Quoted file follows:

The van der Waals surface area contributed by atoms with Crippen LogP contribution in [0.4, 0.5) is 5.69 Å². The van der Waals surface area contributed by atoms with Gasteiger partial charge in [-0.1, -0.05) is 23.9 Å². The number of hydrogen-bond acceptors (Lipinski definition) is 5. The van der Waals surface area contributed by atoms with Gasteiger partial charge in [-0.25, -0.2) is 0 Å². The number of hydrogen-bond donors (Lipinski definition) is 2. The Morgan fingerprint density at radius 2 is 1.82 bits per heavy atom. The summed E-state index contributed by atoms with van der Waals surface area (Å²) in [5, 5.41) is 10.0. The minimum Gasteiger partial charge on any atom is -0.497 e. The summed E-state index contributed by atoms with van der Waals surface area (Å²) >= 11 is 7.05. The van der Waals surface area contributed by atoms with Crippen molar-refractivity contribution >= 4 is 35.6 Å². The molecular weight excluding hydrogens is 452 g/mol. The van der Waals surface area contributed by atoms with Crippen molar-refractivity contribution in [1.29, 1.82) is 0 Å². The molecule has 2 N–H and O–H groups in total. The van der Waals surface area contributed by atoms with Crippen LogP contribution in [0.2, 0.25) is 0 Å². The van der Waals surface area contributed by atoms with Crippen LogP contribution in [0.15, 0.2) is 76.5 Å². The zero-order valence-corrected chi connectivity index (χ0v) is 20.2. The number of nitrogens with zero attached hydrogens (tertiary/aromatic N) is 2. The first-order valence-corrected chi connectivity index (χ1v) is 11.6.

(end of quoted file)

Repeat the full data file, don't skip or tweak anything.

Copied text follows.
The van der Waals surface area contributed by atoms with Crippen LogP contribution in [0.4, 0.5) is 5.69 Å². The van der Waals surface area contributed by atoms with Gasteiger partial charge in [-0.1, -0.05) is 23.9 Å². The number of hydrogen-bond acceptors (Lipinski definition) is 5. The van der Waals surface area contributed by atoms with Gasteiger partial charge in [-0.25, -0.2) is 0 Å². The number of hydrogen-bond donors (Lipinski definition) is 2. The Morgan fingerprint density at radius 2 is 1.82 bits per heavy atom. The summed E-state index contributed by atoms with van der Waals surface area (Å²) in [5, 5.41) is 10.0. The minimum Gasteiger partial charge on any atom is -0.497 e. The summed E-state index contributed by atoms with van der Waals surface area (Å²) >= 11 is 7.05. The van der Waals surface area contributed by atoms with Crippen molar-refractivity contribution >= 4 is 35.6 Å². The molecular weight excluding hydrogens is 452 g/mol. The van der Waals surface area contributed by atoms with Crippen molar-refractivity contribution in [1.29, 1.82) is 0 Å². The molecule has 2 N–H and O–H groups in total. The van der Waals surface area contributed by atoms with Crippen LogP contribution in [0.2, 0.25) is 0 Å². The van der Waals surface area contributed by atoms with Crippen LogP contribution in [0.15, 0.2) is 76.5 Å². The zero-order valence-corrected chi connectivity index (χ0v) is 20.2. The number of nitrogens with zero attached hydrogens (tertiary/aromatic N) is 2. The first-order valence-corrected chi connectivity index (χ1v) is 11.6.